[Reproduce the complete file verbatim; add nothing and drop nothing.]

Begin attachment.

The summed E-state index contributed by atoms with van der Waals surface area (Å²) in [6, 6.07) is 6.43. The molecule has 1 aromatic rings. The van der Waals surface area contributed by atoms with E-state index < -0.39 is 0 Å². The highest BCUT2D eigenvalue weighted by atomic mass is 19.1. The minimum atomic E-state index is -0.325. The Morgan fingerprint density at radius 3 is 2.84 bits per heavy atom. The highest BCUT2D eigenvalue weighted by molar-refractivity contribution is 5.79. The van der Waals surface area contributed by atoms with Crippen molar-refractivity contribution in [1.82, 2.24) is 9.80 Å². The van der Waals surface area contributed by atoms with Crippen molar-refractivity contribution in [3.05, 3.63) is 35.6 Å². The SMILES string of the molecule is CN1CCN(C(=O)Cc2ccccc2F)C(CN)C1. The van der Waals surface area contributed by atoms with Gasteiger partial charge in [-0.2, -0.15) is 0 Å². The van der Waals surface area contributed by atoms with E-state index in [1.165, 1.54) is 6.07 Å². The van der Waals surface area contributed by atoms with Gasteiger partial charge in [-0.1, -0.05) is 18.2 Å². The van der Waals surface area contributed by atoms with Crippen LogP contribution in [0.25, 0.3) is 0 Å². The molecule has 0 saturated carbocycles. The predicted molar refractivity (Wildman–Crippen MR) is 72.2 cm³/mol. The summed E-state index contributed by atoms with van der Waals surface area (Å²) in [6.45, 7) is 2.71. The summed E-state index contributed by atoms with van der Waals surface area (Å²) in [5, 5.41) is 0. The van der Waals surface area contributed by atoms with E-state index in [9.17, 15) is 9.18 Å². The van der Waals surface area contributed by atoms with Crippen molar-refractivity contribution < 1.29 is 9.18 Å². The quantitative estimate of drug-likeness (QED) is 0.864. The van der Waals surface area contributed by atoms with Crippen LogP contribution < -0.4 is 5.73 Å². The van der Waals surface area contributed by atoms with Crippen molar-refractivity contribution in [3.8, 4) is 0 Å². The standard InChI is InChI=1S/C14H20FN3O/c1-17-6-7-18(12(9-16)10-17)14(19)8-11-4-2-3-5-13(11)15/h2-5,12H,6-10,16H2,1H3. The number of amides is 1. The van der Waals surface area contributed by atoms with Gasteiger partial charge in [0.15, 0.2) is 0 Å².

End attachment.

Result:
The summed E-state index contributed by atoms with van der Waals surface area (Å²) in [6, 6.07) is 6.43. The molecule has 1 aromatic rings. The van der Waals surface area contributed by atoms with E-state index < -0.39 is 0 Å². The highest BCUT2D eigenvalue weighted by atomic mass is 19.1. The minimum atomic E-state index is -0.325. The Morgan fingerprint density at radius 3 is 2.84 bits per heavy atom. The highest BCUT2D eigenvalue weighted by molar-refractivity contribution is 5.79. The van der Waals surface area contributed by atoms with Crippen molar-refractivity contribution in [1.82, 2.24) is 9.80 Å². The van der Waals surface area contributed by atoms with Crippen molar-refractivity contribution in [3.05, 3.63) is 35.6 Å². The SMILES string of the molecule is CN1CCN(C(=O)Cc2ccccc2F)C(CN)C1. The van der Waals surface area contributed by atoms with Gasteiger partial charge in [-0.2, -0.15) is 0 Å². The van der Waals surface area contributed by atoms with E-state index in [1.165, 1.54) is 6.07 Å². The van der Waals surface area contributed by atoms with Gasteiger partial charge in [-0.1, -0.05) is 18.2 Å². The van der Waals surface area contributed by atoms with Crippen LogP contribution in [0.25, 0.3) is 0 Å². The molecule has 0 saturated carbocycles. The predicted molar refractivity (Wildman–Crippen MR) is 72.2 cm³/mol. The summed E-state index contributed by atoms with van der Waals surface area (Å²) in [6.45, 7) is 2.71. The summed E-state index contributed by atoms with van der Waals surface area (Å²) in [5, 5.41) is 0. The van der Waals surface area contributed by atoms with E-state index in [9.17, 15) is 9.18 Å². The van der Waals surface area contributed by atoms with Crippen molar-refractivity contribution < 1.29 is 9.18 Å². The quantitative estimate of drug-likeness (QED) is 0.864. The van der Waals surface area contributed by atoms with Crippen LogP contribution < -0.4 is 5.73 Å². The van der Waals surface area contributed by atoms with Crippen molar-refractivity contribution in [3.8, 4) is 0 Å². The standard InChI is InChI=1S/C14H20FN3O/c1-17-6-7-18(12(9-16)10-17)14(19)8-11-4-2-3-5-13(11)15/h2-5,12H,6-10,16H2,1H3. The number of amides is 1. The van der Waals surface area contributed by atoms with Gasteiger partial charge in [0.15, 0.2) is 0 Å².